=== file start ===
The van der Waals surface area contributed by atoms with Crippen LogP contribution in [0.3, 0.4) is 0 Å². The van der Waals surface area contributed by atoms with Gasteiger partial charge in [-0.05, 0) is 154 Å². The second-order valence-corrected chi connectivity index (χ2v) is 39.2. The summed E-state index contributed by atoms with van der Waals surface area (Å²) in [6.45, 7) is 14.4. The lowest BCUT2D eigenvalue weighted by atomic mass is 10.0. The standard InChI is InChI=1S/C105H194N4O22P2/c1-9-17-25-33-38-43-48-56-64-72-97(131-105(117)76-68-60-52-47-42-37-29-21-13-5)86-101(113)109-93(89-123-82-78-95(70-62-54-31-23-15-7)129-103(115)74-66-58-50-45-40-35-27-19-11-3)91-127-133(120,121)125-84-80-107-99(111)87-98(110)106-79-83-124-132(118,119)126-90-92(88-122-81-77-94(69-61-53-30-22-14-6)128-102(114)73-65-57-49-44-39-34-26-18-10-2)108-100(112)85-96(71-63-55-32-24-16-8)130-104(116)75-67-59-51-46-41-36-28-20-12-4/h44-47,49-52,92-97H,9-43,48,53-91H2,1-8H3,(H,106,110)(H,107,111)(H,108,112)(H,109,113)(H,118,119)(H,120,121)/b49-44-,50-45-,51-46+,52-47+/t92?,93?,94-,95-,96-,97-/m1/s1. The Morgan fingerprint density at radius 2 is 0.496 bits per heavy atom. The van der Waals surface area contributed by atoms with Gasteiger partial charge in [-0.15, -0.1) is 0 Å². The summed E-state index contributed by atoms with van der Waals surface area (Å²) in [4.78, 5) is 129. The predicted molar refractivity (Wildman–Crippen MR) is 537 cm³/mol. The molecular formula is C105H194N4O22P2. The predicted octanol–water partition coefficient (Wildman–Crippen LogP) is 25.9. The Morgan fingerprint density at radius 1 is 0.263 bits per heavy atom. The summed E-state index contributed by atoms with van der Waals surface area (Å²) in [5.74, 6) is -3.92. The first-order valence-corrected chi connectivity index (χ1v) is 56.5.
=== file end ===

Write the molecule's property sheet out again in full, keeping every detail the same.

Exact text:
The van der Waals surface area contributed by atoms with Crippen LogP contribution in [0.3, 0.4) is 0 Å². The van der Waals surface area contributed by atoms with Gasteiger partial charge in [-0.05, 0) is 154 Å². The second-order valence-corrected chi connectivity index (χ2v) is 39.2. The summed E-state index contributed by atoms with van der Waals surface area (Å²) in [6.45, 7) is 14.4. The lowest BCUT2D eigenvalue weighted by atomic mass is 10.0. The standard InChI is InChI=1S/C105H194N4O22P2/c1-9-17-25-33-38-43-48-56-64-72-97(131-105(117)76-68-60-52-47-42-37-29-21-13-5)86-101(113)109-93(89-123-82-78-95(70-62-54-31-23-15-7)129-103(115)74-66-58-50-45-40-35-27-19-11-3)91-127-133(120,121)125-84-80-107-99(111)87-98(110)106-79-83-124-132(118,119)126-90-92(88-122-81-77-94(69-61-53-30-22-14-6)128-102(114)73-65-57-49-44-39-34-26-18-10-2)108-100(112)85-96(71-63-55-32-24-16-8)130-104(116)75-67-59-51-46-41-36-28-20-12-4/h44-47,49-52,92-97H,9-43,48,53-91H2,1-8H3,(H,106,110)(H,107,111)(H,108,112)(H,109,113)(H,118,119)(H,120,121)/b49-44-,50-45-,51-46+,52-47+/t92?,93?,94-,95-,96-,97-/m1/s1. The Morgan fingerprint density at radius 2 is 0.496 bits per heavy atom. The van der Waals surface area contributed by atoms with Gasteiger partial charge in [-0.15, -0.1) is 0 Å². The summed E-state index contributed by atoms with van der Waals surface area (Å²) in [4.78, 5) is 129. The predicted molar refractivity (Wildman–Crippen MR) is 537 cm³/mol. The molecular formula is C105H194N4O22P2. The predicted octanol–water partition coefficient (Wildman–Crippen LogP) is 25.9. The Morgan fingerprint density at radius 1 is 0.263 bits per heavy atom. The summed E-state index contributed by atoms with van der Waals surface area (Å²) in [5.74, 6) is -3.92. The first-order valence-corrected chi connectivity index (χ1v) is 56.5.